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1.
Lancet ; 398(10300): 608-620, 2021 08 14.
Article in English | MEDLINE | ID: covidwho-1815288

ABSTRACT

BACKGROUND: The educational attainment of parents, particularly mothers, has been associated with lower levels of child mortality, yet there is no consensus on the magnitude of this relationship globally. We aimed to estimate the total reductions in under-5 mortality that are associated with increased maternal and paternal education, during distinct age intervals. METHODS: This study is a comprehensive global systematic review and meta-analysis of all existing studies of the effects of parental education on neonatal, infant, and under-5 child mortality, combined with primary analyses of Demographic and Health Survey (DHS) data. The literature search of seven databases (CINAHL, Embase, MEDLINE, PsycINFO, PubMed, Scopus, and Web of Science) was done between Jan 23 and Feb 8, 2019, and updated on Jan 7, 2021, with no language or publication date restrictions. Teams of independent reviewers assessed each record for its inclusion of individual-level data on parental education and child mortality and excluded articles on the basis of study design and availability of relevant statistics. Full-text screening was done in 15 languages. Data extracted from these studies were combined with primary microdata from the DHS for meta-analyses relating maternal or paternal education with mortality at six age intervals: 0-27 days, 1-11 months, 1-4 years, 0-4 years, 0-11 months, and 1 month to 4 years. Novel mixed-effects meta-regression models were implemented to address heterogeneity in referent and exposure measures among the studies and to adjust for study-level covariates (wealth or income, partner's years of schooling, and sex of the child). This study was registered with PROSPERO (CRD42020141731). FINDINGS: The systematic review returned 5339 unique records, yielding 186 included studies after exclusions. DHS data were compiled from 114 unique surveys, capturing 3 112 474 livebirths. Data extracted from the systematic review were synthesized together with primary DHS data, for meta-analysis on a total of 300 studies from 92 countries. Both increased maternal and paternal education showed a dose-response relationship linked to reduced under-5 mortality, with maternal education emerging as a stronger predictor. We observed a reduction in under-5 mortality of 31·0% (95% CI 29·0-32·6) for children born to mothers with 12 years of education (ie, completed secondary education) and 17·3% (15·0-18·8) for children born to fathers with 12 years of education, compared with those born to a parent with no education. We also showed that a single additional year of schooling was, on average, associated with a reduction in under-5 mortality of 3·04% (2·82-3·23) for maternal education and 1·57% (1·35-1·72) for paternal education. The association between higher parental education and lower child mortality was significant for both parents at all ages studied and was largest after the first month of life. The meta-analysis framework incorporated uncertainty associated with each individual effect size into the model fitting process, in an effort to decrease the risk of bias introduced by study design and quality. INTERPRETATION: To our knowledge, this study is the first effort to systematically quantify the transgenerational importance of education for child survival at the global level. The results showed that lower maternal and paternal education are both risk factors for child mortality, even after controlling for other markers of family socioeconomic status. This study provides robust evidence for universal quality education as a mechanism to achieve the Sustainable Development Goal target 3.2 of reducing neonatal and child mortality. FUNDING: Research Council of Norway, Bill & Melinda Gates Foundation, and Rockefeller Foundation-Boston University Commission on Social Determinants, Data, and Decision Making (3-D Commission).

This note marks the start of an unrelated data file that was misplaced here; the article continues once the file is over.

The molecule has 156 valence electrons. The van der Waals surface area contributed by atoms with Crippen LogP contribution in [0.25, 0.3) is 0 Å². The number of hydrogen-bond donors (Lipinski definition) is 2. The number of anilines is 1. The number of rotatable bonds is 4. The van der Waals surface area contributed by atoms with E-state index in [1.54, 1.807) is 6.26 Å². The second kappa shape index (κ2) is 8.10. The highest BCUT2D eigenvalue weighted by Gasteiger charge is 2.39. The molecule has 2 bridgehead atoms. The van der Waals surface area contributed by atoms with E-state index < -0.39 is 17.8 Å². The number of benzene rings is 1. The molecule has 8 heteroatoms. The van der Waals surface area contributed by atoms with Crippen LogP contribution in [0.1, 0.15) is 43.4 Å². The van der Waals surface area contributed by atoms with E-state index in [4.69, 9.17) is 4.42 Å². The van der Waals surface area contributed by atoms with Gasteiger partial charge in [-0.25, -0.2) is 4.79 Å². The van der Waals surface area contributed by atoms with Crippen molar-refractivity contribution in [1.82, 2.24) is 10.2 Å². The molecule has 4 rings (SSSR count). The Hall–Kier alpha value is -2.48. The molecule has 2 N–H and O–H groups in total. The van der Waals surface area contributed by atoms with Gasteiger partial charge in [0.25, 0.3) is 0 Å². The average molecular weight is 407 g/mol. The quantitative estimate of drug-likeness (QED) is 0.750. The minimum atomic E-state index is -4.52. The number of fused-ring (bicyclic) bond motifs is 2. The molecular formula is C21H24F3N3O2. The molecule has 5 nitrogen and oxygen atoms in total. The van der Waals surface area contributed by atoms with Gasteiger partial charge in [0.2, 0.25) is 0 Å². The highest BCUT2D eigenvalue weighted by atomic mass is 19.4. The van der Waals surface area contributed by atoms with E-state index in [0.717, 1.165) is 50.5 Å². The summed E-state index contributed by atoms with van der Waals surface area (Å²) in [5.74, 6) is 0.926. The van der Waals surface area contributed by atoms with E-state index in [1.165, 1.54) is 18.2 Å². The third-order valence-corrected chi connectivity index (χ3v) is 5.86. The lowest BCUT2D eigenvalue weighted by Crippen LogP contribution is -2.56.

Subject(s)
Child Mortality/trends , Educational Status , Global Health , Parents , Child, Preschool , Fathers/statistics & numerical data , Humans , Infant , Infant, Newborn , Mothers/statistics & numerical data , Social Class
2.
PLoS One ; 17(2): e0263245, 2022.
Article in English | MEDLINE | ID: covidwho-1708180

ABSTRACT